There is a huge difference between getting everyone to graduation standards, whatever state policy determines that to be, and developing talent. Traditional schools aim at preparing students for graduation by completing a certain number of courses. Some schools, both traditional and modern, aim for college and career readiness. And there are some schools, such as Pathways High, that have set their goals to help students discover and develop their talent. They are designing for success. But what does it mean to design for success?
Believe that Students Want to be Successful
Most schools would say that they want all their students to be successful and point to their mission statement as evidence. The problem is that in the traditional
system, we rank students. Students experience a system that is telling them they are a winner, a loser, or somewhere in between.
At Pathways High they start by trusting that each and every one of their students wants to be successful. Day in and day out, no matter what behavior students are demonstrating, the Pathways High team assumes that all their students want to be successful in their lives. They assume that everyone wants to be a winner. Who wouldn’t want to be successful? Even those who might be coming to school late. Even those who aren’t turning in their assignments on time. Even those who are slumped in the back of the room with their eyes down. By trusting that their students want to be successful, regardless of their behavior, the team at Pathways High flips the traditional school model on its head. This is a big step beyond the rhetoric of ‘all kids can learn.’ Pathways believes that once students find the vision for their future that will inspire them they will all find themselves on a path to success…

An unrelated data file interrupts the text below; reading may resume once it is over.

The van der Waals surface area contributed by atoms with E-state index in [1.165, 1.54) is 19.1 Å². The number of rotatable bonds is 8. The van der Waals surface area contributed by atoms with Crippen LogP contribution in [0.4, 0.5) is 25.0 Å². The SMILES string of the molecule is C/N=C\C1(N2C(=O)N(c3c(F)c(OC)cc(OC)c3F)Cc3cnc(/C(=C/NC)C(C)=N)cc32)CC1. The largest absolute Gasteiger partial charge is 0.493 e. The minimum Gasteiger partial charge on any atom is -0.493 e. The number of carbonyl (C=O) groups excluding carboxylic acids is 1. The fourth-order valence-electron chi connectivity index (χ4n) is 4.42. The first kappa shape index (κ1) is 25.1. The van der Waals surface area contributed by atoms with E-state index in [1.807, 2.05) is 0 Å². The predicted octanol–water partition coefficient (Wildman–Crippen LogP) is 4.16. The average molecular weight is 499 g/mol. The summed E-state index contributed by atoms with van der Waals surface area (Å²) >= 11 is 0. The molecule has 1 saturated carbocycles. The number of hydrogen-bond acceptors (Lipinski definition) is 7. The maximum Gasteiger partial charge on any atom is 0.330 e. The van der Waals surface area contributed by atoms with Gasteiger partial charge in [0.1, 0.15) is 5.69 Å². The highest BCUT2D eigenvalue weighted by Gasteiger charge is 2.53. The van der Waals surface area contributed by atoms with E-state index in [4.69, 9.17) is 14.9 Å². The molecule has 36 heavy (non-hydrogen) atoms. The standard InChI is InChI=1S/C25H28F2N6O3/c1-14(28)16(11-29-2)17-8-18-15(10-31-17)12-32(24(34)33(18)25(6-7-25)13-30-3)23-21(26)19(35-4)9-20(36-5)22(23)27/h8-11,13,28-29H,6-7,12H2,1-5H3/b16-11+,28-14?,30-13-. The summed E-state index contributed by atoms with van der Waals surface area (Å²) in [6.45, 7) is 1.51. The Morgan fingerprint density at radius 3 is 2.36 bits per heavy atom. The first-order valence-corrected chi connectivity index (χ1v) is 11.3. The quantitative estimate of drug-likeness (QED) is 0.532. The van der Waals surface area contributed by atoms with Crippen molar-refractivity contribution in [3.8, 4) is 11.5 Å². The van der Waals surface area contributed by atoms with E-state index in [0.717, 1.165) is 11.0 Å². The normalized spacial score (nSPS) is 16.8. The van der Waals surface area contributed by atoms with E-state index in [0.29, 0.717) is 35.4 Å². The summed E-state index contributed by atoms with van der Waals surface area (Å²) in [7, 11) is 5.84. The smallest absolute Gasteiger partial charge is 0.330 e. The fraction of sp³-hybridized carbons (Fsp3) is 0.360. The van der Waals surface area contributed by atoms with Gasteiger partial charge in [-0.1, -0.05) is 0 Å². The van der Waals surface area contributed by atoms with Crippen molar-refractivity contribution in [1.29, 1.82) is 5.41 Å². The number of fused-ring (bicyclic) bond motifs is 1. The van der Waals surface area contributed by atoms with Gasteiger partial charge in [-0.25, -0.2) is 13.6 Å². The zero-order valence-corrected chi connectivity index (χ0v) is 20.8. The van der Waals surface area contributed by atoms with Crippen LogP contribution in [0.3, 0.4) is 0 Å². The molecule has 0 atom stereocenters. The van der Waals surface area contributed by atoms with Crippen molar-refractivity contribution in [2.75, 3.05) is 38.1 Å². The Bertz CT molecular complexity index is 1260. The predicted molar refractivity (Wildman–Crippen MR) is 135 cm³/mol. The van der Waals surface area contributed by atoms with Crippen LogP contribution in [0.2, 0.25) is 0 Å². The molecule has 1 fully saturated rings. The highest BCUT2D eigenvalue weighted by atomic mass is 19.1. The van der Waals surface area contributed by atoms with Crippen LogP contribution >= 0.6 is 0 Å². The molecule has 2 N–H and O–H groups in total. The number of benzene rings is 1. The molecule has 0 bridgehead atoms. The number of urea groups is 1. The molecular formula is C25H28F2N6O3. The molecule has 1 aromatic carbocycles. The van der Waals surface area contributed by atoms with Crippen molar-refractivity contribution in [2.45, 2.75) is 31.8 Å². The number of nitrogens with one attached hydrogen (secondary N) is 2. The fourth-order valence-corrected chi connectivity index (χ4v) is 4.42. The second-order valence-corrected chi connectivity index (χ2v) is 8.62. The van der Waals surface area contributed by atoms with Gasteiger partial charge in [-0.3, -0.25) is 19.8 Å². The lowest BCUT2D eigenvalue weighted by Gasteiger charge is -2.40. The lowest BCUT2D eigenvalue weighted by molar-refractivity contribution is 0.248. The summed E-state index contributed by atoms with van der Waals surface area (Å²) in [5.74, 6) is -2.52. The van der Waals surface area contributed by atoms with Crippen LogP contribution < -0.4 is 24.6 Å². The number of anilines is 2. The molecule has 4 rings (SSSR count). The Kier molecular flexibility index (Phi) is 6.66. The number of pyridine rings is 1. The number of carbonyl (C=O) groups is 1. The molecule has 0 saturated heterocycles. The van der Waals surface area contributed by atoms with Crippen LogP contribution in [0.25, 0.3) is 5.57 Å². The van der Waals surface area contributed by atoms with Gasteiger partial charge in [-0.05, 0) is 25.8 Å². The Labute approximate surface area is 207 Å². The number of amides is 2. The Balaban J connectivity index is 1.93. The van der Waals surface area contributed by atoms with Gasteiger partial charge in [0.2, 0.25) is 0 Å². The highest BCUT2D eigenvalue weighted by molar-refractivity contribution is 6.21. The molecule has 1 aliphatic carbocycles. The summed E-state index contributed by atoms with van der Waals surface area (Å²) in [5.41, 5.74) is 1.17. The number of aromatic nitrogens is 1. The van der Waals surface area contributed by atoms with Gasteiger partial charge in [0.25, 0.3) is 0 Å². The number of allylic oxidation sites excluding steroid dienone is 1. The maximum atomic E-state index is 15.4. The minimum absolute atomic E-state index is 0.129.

To read the complete case study “Designed for Success” you may download it now (total length: 20 pages).
Much more to come! To help our members go further in their journeys to mastery learning and the Mastery Transcript, MTC is growing its range of resources and opportunities on community.mastery.org. Members can stay tuned for more on our case studies series with Chris Sturgis and special invitations to share and connect with colleagues across the network. If you are not yet a member but are interested in learning more about benefits of membership, please get in touch today.